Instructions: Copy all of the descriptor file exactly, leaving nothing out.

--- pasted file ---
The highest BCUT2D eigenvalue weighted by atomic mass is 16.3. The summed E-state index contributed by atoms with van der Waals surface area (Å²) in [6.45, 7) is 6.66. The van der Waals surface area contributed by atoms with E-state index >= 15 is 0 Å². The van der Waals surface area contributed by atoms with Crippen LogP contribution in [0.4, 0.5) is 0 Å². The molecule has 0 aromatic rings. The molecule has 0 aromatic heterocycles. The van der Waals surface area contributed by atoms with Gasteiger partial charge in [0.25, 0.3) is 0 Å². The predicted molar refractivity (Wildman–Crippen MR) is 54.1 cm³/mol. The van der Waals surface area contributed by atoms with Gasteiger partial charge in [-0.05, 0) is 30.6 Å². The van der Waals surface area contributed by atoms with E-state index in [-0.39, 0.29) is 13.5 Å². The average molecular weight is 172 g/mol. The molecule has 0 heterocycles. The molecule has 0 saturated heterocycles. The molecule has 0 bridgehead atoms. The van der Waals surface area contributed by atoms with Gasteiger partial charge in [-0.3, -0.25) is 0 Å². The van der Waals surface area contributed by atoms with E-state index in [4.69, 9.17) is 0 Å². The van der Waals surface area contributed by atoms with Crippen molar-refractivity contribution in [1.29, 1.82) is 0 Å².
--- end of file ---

The highest BCUT2D eigenvalue weighted by atomic mass is 16.3. The summed E-state index contributed by atoms with van der Waals surface area (Å²) in [6.45, 7) is 6.66. The van der Waals surface area contributed by atoms with E-state index >= 15 is 0 Å². The van der Waals surface area contributed by atoms with Crippen LogP contribution in [0.4, 0.5) is 0 Å². The molecule has 0 aromatic rings. The molecule has 0 aromatic heterocycles. The van der Waals surface area contributed by atoms with Gasteiger partial charge in [0.25, 0.3) is 0 Å². The predicted molar refractivity (Wildman–Crippen MR) is 54.1 cm³/mol. The van der Waals surface area contributed by atoms with Gasteiger partial charge in [-0.05, 0) is 30.6 Å². The van der Waals surface area contributed by atoms with E-state index in [-0.39, 0.29) is 13.5 Å². The average molecular weight is 172 g/mol. The molecule has 0 heterocycles. The molecule has 0 saturated heterocycles. The molecule has 0 bridgehead atoms. The van der Waals surface area contributed by atoms with Gasteiger partial charge in [-0.3, -0.25) is 0 Å². The van der Waals surface area contributed by atoms with E-state index in [4.69, 9.17) is 0 Å². The van der Waals surface area contributed by atoms with Crippen molar-refractivity contribution in [1.29, 1.82) is 0 Å².